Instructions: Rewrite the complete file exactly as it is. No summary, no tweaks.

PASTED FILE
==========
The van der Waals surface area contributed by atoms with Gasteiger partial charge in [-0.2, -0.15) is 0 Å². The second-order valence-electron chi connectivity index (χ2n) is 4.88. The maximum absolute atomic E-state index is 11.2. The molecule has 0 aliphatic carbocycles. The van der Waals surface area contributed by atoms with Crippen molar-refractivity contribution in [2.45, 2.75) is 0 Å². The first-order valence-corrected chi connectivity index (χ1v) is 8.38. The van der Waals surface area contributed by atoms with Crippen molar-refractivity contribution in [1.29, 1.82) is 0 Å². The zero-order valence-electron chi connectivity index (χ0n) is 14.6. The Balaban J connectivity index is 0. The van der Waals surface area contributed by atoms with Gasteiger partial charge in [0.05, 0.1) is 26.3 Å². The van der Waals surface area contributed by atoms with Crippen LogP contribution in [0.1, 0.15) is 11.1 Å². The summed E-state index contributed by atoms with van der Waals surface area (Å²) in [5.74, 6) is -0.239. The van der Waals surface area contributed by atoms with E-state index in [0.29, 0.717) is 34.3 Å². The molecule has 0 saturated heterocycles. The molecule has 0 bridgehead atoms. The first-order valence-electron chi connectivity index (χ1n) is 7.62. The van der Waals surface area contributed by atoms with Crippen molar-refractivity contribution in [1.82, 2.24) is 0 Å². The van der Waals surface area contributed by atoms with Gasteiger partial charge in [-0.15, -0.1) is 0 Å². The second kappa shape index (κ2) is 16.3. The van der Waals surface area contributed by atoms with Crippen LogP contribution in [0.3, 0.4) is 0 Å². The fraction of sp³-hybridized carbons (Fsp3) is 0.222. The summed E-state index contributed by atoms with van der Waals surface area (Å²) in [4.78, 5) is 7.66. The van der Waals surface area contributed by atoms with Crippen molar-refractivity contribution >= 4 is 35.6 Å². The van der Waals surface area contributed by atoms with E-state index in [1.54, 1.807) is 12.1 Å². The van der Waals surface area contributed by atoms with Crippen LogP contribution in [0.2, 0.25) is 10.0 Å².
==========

The van der Waals surface area contributed by atoms with Gasteiger partial charge in [-0.2, -0.15) is 0 Å². The second-order valence-electron chi connectivity index (χ2n) is 4.88. The maximum absolute atomic E-state index is 11.2. The molecule has 0 aliphatic carbocycles. The van der Waals surface area contributed by atoms with Crippen molar-refractivity contribution in [2.45, 2.75) is 0 Å². The first-order valence-corrected chi connectivity index (χ1v) is 8.38. The van der Waals surface area contributed by atoms with Crippen molar-refractivity contribution in [1.29, 1.82) is 0 Å². The zero-order valence-electron chi connectivity index (χ0n) is 14.6. The Balaban J connectivity index is 0. The van der Waals surface area contributed by atoms with Gasteiger partial charge in [0.05, 0.1) is 26.3 Å². The van der Waals surface area contributed by atoms with Crippen LogP contribution in [0.1, 0.15) is 11.1 Å². The summed E-state index contributed by atoms with van der Waals surface area (Å²) in [5.74, 6) is -0.239. The van der Waals surface area contributed by atoms with E-state index in [0.29, 0.717) is 34.3 Å². The molecule has 0 saturated heterocycles. The molecule has 0 bridgehead atoms. The first-order valence-electron chi connectivity index (χ1n) is 7.62. The van der Waals surface area contributed by atoms with Crippen molar-refractivity contribution in [1.82, 2.24) is 0 Å². The van der Waals surface area contributed by atoms with Gasteiger partial charge in [-0.15, -0.1) is 0 Å². The second kappa shape index (κ2) is 16.3. The van der Waals surface area contributed by atoms with Crippen LogP contribution in [0.3, 0.4) is 0 Å². The fraction of sp³-hybridized carbons (Fsp3) is 0.222. The summed E-state index contributed by atoms with van der Waals surface area (Å²) in [4.78, 5) is 7.66. The van der Waals surface area contributed by atoms with Crippen molar-refractivity contribution >= 4 is 35.6 Å². The van der Waals surface area contributed by atoms with E-state index in [1.54, 1.807) is 12.1 Å². The van der Waals surface area contributed by atoms with Crippen LogP contribution in [0.2, 0.25) is 10.0 Å².